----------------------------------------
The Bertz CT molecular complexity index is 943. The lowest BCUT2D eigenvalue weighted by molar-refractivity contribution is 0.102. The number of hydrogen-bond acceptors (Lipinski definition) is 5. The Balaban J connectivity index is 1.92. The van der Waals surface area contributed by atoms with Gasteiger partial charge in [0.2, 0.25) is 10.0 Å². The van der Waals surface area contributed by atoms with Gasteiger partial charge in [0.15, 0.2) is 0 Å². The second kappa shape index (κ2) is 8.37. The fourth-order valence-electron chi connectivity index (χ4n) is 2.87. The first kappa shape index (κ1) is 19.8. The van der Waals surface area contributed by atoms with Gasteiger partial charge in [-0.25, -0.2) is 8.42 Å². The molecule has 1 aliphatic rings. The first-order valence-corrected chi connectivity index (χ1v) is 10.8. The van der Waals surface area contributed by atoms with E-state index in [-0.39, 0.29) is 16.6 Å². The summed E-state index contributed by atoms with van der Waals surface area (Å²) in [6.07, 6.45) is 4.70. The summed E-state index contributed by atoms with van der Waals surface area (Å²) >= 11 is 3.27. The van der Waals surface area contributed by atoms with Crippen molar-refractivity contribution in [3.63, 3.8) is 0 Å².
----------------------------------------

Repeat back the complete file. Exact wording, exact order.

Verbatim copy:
The Bertz CT molecular complexity index is 943. The lowest BCUT2D eigenvalue weighted by molar-refractivity contribution is 0.102. The number of hydrogen-bond acceptors (Lipinski definition) is 5. The Balaban J connectivity index is 1.92. The van der Waals surface area contributed by atoms with Gasteiger partial charge in [0.2, 0.25) is 10.0 Å². The van der Waals surface area contributed by atoms with Gasteiger partial charge in [0.15, 0.2) is 0 Å². The second kappa shape index (κ2) is 8.37. The fourth-order valence-electron chi connectivity index (χ4n) is 2.87. The first kappa shape index (κ1) is 19.8. The van der Waals surface area contributed by atoms with Gasteiger partial charge in [-0.25, -0.2) is 8.42 Å². The molecule has 1 aliphatic rings. The first-order valence-corrected chi connectivity index (χ1v) is 10.8. The van der Waals surface area contributed by atoms with E-state index in [-0.39, 0.29) is 16.6 Å². The summed E-state index contributed by atoms with van der Waals surface area (Å²) in [6.07, 6.45) is 4.70. The summed E-state index contributed by atoms with van der Waals surface area (Å²) >= 11 is 3.27. The van der Waals surface area contributed by atoms with Crippen molar-refractivity contribution in [3.63, 3.8) is 0 Å².